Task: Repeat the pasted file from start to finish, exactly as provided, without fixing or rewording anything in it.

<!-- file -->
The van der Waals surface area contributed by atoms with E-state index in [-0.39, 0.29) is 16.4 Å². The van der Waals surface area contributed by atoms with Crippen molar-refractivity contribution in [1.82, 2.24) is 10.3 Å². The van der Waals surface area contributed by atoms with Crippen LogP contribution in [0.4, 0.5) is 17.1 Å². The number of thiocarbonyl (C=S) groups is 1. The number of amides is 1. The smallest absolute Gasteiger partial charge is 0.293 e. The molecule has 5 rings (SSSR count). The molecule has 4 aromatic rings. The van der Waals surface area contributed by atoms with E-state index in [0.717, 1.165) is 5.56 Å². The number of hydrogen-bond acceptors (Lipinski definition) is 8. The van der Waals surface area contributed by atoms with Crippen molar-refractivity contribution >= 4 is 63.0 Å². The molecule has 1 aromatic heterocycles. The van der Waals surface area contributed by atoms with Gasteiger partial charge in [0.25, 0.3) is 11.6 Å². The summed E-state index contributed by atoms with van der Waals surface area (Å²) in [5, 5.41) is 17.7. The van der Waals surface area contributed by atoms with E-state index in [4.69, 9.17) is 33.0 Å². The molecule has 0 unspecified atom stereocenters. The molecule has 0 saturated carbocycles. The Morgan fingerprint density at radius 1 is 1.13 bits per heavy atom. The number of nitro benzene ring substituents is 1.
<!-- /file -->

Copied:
The van der Waals surface area contributed by atoms with E-state index in [-0.39, 0.29) is 16.4 Å². The van der Waals surface area contributed by atoms with Crippen molar-refractivity contribution in [1.82, 2.24) is 10.3 Å². The van der Waals surface area contributed by atoms with Crippen LogP contribution in [0.4, 0.5) is 17.1 Å². The number of thiocarbonyl (C=S) groups is 1. The number of amides is 1. The smallest absolute Gasteiger partial charge is 0.293 e. The molecule has 5 rings (SSSR count). The molecule has 4 aromatic rings. The van der Waals surface area contributed by atoms with E-state index in [0.717, 1.165) is 5.56 Å². The number of hydrogen-bond acceptors (Lipinski definition) is 8. The van der Waals surface area contributed by atoms with Crippen molar-refractivity contribution >= 4 is 63.0 Å². The molecule has 1 aromatic heterocycles. The van der Waals surface area contributed by atoms with Gasteiger partial charge in [0.25, 0.3) is 11.6 Å². The summed E-state index contributed by atoms with van der Waals surface area (Å²) in [5, 5.41) is 17.7. The van der Waals surface area contributed by atoms with E-state index in [4.69, 9.17) is 33.0 Å². The molecule has 0 unspecified atom stereocenters. The molecule has 0 saturated carbocycles. The Morgan fingerprint density at radius 1 is 1.13 bits per heavy atom. The number of nitro benzene ring substituents is 1.